In situ hybridization studies were performed to determine the levels of expression and the localization of the proDYN mRNAs in the dorsal horn of rats in the neonatal CFA group. Twenty-four hours after reinflammation with CFA in both hind paws of the neonatal CFA group at postnatal age of 6-8 weeks, there was a significant increase in the number of cells that expressed proDYN mRNA in the left dorsal horn, ipsilateral to the afferents of the neonatally CFA-treated left hind paw, compared to the right dorsal horn. The proDYN gene is primarily expressed in the superficial laminae (laminae I and II) and the deeper laminae (laminae III and IV) of the dorsal horn (Figure 3A). A higher magnification of the superficial laminae revealed that the proDYN mRNA-positive cells were mainly distributed in laminae I and II, with a higher intensity of labelling in the left dorsal horn (Figure 3B) compared with the right dorsal horn (Figure 3C). The comparison of the number of proDYN-positive cells between the left and right superficial dorsal horns revealed that the mean spinal cord laminae I- and II-positive ganglia on the left side was 100.33 ± 5.17, vs. 75.00 ± 7.77 on the right side. The difference was significant (P < 0.05). The mean L4/L5 laminae III to V positive cells on the left side was 28.33 ± 5.84, vs. 22.00 ± 4.62 on the right side. The difference was not significant (Figure 4).

thumbnailFigure 3. In situ hybridization study showing an upregulation of the proDYN mRNA in the dorsal horns after reinflammation. A low-magnification image shows neurons expressing spinal proDYN mRNA in the superficial and deeper laminae of the dorsal horn 24 h after reinflammation in the CFA group (A). A high-magnification image of Figure 3A shows a comparable increase in proDYN mRNA-positive neurons in laminae I-II of the dorsal horn ipsilateral (B) side that experienced neonatal peripheral inflammation compared with the contralateral side, which did not receive neonatal peripheral CFA insults (C). Scale bars: a, 200 μm; b and c, 100 μm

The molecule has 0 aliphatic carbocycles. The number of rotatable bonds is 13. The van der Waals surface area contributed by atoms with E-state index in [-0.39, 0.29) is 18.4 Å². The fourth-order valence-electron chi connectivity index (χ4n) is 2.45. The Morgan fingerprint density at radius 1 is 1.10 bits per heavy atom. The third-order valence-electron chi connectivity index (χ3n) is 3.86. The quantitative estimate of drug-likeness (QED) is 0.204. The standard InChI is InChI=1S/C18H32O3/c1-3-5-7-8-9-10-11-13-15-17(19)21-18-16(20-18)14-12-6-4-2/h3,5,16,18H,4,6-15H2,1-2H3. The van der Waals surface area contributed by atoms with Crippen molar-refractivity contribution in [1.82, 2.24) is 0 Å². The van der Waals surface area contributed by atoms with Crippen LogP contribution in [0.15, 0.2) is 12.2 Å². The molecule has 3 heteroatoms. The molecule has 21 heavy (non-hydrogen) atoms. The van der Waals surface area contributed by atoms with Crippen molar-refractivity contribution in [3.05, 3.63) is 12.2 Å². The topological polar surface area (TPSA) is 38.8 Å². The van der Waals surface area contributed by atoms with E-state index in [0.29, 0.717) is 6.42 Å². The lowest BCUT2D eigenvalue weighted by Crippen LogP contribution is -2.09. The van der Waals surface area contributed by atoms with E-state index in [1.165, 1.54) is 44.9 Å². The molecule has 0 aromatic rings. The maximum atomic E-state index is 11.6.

thumbnailFigure 4. Quantification of proDYN mRNA-positive neurons using in situ hybridization in laminae I-II and laminae III-V of the dorsal horn 24 h after reinflammation with CFA injection into bilateral hind paws at postnatal time 6-8 weeks in the neonatal CFA group. A significant increase in the number of proDYN mRNA-positive neurons was found in laminae I-II of the left side that received a neonatal peripheral CFA insults compared to the right dorsal horn, which did not receive neonatal CFA insults (* P < 0.05). There was also an increase in the number of proDYN mRNA-positive neurons in laminae III-V of the neonatal CFA-treated side compared with the contralateral side; however, this difference was not significant.

pERK activation after CFA-induced peripheral inflammation

To investigate whether the cellular MAPK/ERK signal pathway was involved in spinal pain signal transduction, the levels of pERK and total ERK proteins extracted from the spinal cord of animals in the neonatal CFA and saline groups 10 min after peripheral reinflammation were examined using Western blotting. Staining of the different isomers of the pERK protein revealed an increase in density in the neonatal CFA group (n = 6) compared with that observed in the neonatal saline (n = 6) and the naive groups (n = 6) (Figure 5A). The intensity of the total ERK proteins was the same in all groups. The Western blots supports Figure 5B, which shows that, 10 min after reinflammation with CFA at postnatal age of 6-8 weeks, the ratio of pERK to total ERK (pERK/ERK) in the neonatal CFA group was significantly higher compared with the ratio observed in the neonatal saline group and in the naïve group (P < 0.05). This suggests an increased pERK protein concentration in the neonatal CFA group.

thumbnailFigure 5. Western blot analysis of pERK activation in spinal cords subjected to CFA-induced peripheral reinflammation. Western blots of spinal cord tissues from animals in the neonatal CFA group, neonatal saline group and the naive group revealed varied immunoreactivity against different isomers of pERK 10 min after reinflammation (A). The intensity of the total ERK was the same in the three groups. A significant increase in pERK activity was found in the spinal cord tissues of animals in the neonatal CFA group compared with the neonatal saline group and the naive group (* P < 0.05) (B).

Discussion